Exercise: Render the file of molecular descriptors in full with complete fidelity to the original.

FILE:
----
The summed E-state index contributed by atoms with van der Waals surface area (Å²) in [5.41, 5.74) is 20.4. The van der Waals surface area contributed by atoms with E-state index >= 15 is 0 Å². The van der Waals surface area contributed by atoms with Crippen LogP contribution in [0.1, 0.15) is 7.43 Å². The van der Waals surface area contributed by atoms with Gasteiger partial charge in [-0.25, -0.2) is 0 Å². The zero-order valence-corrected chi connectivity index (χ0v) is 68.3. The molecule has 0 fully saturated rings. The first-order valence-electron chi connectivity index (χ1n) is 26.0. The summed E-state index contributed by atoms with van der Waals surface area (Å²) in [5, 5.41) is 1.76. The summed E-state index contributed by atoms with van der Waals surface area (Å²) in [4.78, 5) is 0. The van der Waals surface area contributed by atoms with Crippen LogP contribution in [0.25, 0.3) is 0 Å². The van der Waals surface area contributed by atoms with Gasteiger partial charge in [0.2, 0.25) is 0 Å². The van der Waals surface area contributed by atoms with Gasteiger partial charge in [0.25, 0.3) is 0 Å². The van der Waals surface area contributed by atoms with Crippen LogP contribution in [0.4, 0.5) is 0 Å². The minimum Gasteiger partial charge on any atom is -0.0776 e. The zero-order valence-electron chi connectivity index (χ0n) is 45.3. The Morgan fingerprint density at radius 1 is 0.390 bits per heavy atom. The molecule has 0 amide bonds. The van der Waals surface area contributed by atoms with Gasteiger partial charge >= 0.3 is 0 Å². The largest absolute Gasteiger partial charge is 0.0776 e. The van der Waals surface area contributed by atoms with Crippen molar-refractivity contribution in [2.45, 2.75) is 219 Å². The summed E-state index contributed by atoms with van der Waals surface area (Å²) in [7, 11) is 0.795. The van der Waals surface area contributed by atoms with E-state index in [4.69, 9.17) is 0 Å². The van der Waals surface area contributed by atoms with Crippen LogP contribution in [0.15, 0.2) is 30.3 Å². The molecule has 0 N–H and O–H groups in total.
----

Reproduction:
The summed E-state index contributed by atoms with van der Waals surface area (Å²) in [5.41, 5.74) is 20.4. The van der Waals surface area contributed by atoms with E-state index >= 15 is 0 Å². The van der Waals surface area contributed by atoms with Crippen LogP contribution in [0.1, 0.15) is 7.43 Å². The van der Waals surface area contributed by atoms with Gasteiger partial charge in [-0.25, -0.2) is 0 Å². The zero-order valence-corrected chi connectivity index (χ0v) is 68.3. The molecule has 0 fully saturated rings. The first-order valence-electron chi connectivity index (χ1n) is 26.0. The summed E-state index contributed by atoms with van der Waals surface area (Å²) in [5, 5.41) is 1.76. The summed E-state index contributed by atoms with van der Waals surface area (Å²) in [4.78, 5) is 0. The van der Waals surface area contributed by atoms with Crippen LogP contribution in [0.25, 0.3) is 0 Å². The van der Waals surface area contributed by atoms with Gasteiger partial charge in [0.2, 0.25) is 0 Å². The van der Waals surface area contributed by atoms with Gasteiger partial charge in [0.25, 0.3) is 0 Å². The van der Waals surface area contributed by atoms with Crippen LogP contribution in [0.4, 0.5) is 0 Å². The minimum Gasteiger partial charge on any atom is -0.0776 e. The zero-order valence-electron chi connectivity index (χ0n) is 45.3. The Morgan fingerprint density at radius 1 is 0.390 bits per heavy atom. The molecule has 0 amide bonds. The van der Waals surface area contributed by atoms with Gasteiger partial charge >= 0.3 is 0 Å². The largest absolute Gasteiger partial charge is 0.0776 e. The van der Waals surface area contributed by atoms with Crippen molar-refractivity contribution in [2.45, 2.75) is 219 Å². The summed E-state index contributed by atoms with van der Waals surface area (Å²) in [7, 11) is 0.795. The van der Waals surface area contributed by atoms with E-state index in [4.69, 9.17) is 0 Å². The van der Waals surface area contributed by atoms with Crippen LogP contribution in [0.15, 0.2) is 30.3 Å². The molecule has 0 N–H and O–H groups in total.